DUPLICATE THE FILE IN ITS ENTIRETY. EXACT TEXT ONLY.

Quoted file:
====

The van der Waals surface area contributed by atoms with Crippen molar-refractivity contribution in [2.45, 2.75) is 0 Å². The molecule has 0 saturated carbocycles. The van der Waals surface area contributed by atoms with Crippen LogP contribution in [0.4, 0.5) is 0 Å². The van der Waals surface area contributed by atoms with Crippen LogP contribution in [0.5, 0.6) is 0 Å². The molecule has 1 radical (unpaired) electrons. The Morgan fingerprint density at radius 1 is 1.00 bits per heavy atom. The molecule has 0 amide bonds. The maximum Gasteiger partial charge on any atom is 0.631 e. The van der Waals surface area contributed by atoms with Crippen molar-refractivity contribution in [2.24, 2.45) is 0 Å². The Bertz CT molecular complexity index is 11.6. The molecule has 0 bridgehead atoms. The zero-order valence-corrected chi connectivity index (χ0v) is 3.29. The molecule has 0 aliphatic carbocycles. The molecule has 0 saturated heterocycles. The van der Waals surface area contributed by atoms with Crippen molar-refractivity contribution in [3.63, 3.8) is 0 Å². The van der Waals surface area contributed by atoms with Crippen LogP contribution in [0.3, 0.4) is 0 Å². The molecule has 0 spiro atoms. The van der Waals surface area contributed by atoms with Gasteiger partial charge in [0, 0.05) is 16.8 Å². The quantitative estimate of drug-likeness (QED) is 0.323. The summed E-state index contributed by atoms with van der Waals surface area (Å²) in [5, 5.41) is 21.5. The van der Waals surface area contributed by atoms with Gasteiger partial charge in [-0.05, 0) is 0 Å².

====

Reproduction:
The van der Waals surface area contributed by atoms with Crippen molar-refractivity contribution in [2.45, 2.75) is 0 Å². The molecule has 0 saturated carbocycles. The van der Waals surface area contributed by atoms with Crippen LogP contribution in [0.4, 0.5) is 0 Å². The van der Waals surface area contributed by atoms with Crippen LogP contribution in [0.5, 0.6) is 0 Å². The molecule has 1 radical (unpaired) electrons. The Morgan fingerprint density at radius 1 is 1.00 bits per heavy atom. The molecule has 0 amide bonds. The maximum Gasteiger partial charge on any atom is 0.631 e. The van der Waals surface area contributed by atoms with Crippen molar-refractivity contribution in [2.24, 2.45) is 0 Å². The Bertz CT molecular complexity index is 11.6. The molecule has 0 bridgehead atoms. The zero-order valence-corrected chi connectivity index (χ0v) is 3.29. The molecule has 0 aliphatic carbocycles. The molecule has 0 saturated heterocycles. The van der Waals surface area contributed by atoms with Crippen molar-refractivity contribution in [3.63, 3.8) is 0 Å². The van der Waals surface area contributed by atoms with Crippen LogP contribution in [0.3, 0.4) is 0 Å². The molecule has 0 spiro atoms. The van der Waals surface area contributed by atoms with Gasteiger partial charge in [0, 0.05) is 16.8 Å². The quantitative estimate of drug-likeness (QED) is 0.323. The summed E-state index contributed by atoms with van der Waals surface area (Å²) in [5, 5.41) is 21.5. The van der Waals surface area contributed by atoms with Gasteiger partial charge in [-0.05, 0) is 0 Å².